Man bites dog festival

By Fang Yang Source:Global Times Published: 2014-6-18 20:33:01

A stall selling dog meat in Yulin, Guangxi Zhuang Autonomous Region on May 19. Photo: CFP

Eight people who claimed themselves Buddhist followers, led by a monk, showed up at the largest dog meat market in Yulin, in South China's Guangxi Zhuang Autonomous Region on Wednesday, praying that the souls of butchered dogs can be released from suffering.

It's the latest move of animal rights activists calling for a boycott of the traditional dog meat festival that falls on June 21 this year, following protests that have even seen clashes with local business owners.

Now the Yulin government has denied hosting the festival, urging restaurant owners, civil servants and even medical staff to keep a low profile and adding that it will "strictly enforce" food safety regulations - effectively abandoning dog-meat lovers to their own devices.

Although awareness of animal rights has been steadily growing among the Chinese public, this year, increasing numbers of people have expressed their resentment at what they see as the self-righteousness of activists' blunt attempts to stop what are considered age-old traditions in some Chinese cities and towns.

Activists in action

The festival, slated for summer solstice each year, involves thousands of people crowding the streets of Yulin, eating dog-meat hotpot and lychees, and drinking strong liquor.

As a local tradition that is said to keep disease at bay, it is estimated that more than 10,000 dogs are killed for the one-day festival.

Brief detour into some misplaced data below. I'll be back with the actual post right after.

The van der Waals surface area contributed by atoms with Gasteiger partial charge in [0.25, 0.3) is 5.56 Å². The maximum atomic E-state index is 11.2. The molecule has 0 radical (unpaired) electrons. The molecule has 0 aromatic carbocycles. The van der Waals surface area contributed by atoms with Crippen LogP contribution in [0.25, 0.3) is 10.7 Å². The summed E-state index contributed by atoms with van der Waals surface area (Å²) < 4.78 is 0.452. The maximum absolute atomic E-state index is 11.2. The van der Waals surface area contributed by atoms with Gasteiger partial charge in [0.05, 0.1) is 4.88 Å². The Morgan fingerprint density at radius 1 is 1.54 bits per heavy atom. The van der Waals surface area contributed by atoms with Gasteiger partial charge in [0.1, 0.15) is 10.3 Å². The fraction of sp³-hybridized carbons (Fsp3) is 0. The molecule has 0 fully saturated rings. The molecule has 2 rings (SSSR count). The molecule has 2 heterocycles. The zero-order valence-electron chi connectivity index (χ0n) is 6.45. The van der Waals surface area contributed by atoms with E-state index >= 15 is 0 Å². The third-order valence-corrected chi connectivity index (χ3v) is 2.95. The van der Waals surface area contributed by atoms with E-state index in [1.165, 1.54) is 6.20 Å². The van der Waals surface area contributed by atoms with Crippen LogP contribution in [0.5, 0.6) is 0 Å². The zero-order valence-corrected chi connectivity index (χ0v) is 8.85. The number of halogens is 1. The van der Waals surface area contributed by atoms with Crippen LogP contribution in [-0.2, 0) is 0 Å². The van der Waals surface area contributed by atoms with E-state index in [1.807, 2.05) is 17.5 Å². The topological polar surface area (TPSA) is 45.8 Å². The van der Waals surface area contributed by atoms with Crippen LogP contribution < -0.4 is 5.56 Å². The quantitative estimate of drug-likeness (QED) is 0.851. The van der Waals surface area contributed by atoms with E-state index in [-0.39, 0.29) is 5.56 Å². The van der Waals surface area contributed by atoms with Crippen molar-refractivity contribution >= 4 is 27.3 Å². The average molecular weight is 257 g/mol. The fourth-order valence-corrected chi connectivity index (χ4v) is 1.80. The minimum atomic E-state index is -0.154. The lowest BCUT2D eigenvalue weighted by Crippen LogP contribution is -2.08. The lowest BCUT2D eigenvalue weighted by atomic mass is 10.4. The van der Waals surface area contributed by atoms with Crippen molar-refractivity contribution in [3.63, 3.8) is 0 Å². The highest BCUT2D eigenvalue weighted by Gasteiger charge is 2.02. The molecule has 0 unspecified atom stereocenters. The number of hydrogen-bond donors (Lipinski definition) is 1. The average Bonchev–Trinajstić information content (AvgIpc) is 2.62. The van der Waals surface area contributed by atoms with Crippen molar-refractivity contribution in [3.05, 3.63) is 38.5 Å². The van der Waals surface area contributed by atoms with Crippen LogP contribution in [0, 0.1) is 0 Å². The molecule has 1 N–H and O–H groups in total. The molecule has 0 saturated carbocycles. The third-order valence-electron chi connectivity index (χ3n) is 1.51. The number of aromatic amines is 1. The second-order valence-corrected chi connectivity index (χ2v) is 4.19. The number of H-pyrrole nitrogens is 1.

In response, China's animal-rights activists have urged Yulin residents to stop eating dog meat and abolish the festival.

Activists from many organizations including those based in Guangdong, Shanxi and the cities of Nanning, Liuzhou, Guilin and Hangzhou have gathered in Yulin, Shan Dai (a pseudonym), founder of Guangdong's The Best Volunteer Center, told the Global Times on Tuesday.

"We have jointly conducted research and investigation into Yulin dog-meat consumption and the 'black chain' of trading in stolen pets and stray dogs," Shan said, adding that they had reported these cases to the local government, and asked authorities to publish the licensing information for local dog-meat merchants.

On Friday last week, several activists held banners and posters saying that, "National rabies prevention is above dog-trade profit" and calling for food safety in front of the Yulin government building.

Chinese celebrities have also joined the boycott of the festival. On May 30, Hong Kong movie director Derek Yee wore a sticker calling for the cancellation of the Yulin festival while attending the premiere of his movie Overheard 3. Other Chinese celebrities, including actresses Sun Li, Yang Mi and Zhao Wei, also made appeals on social media.

Meanwhile, the Nandu Daily reported that one local restaurant owner, surnamed Ning, recently received dozens of harassing phone calls and messages per day, with some dog lovers calling at midnight, reminding her to be careful about the safety of her family members.

Amid an increasing chorus of disapproval from legal professionals, celebrities and food safety experts, the Yulin government issued a bizarre notice on June 6, claiming that it has never organized any form of dog meat festival.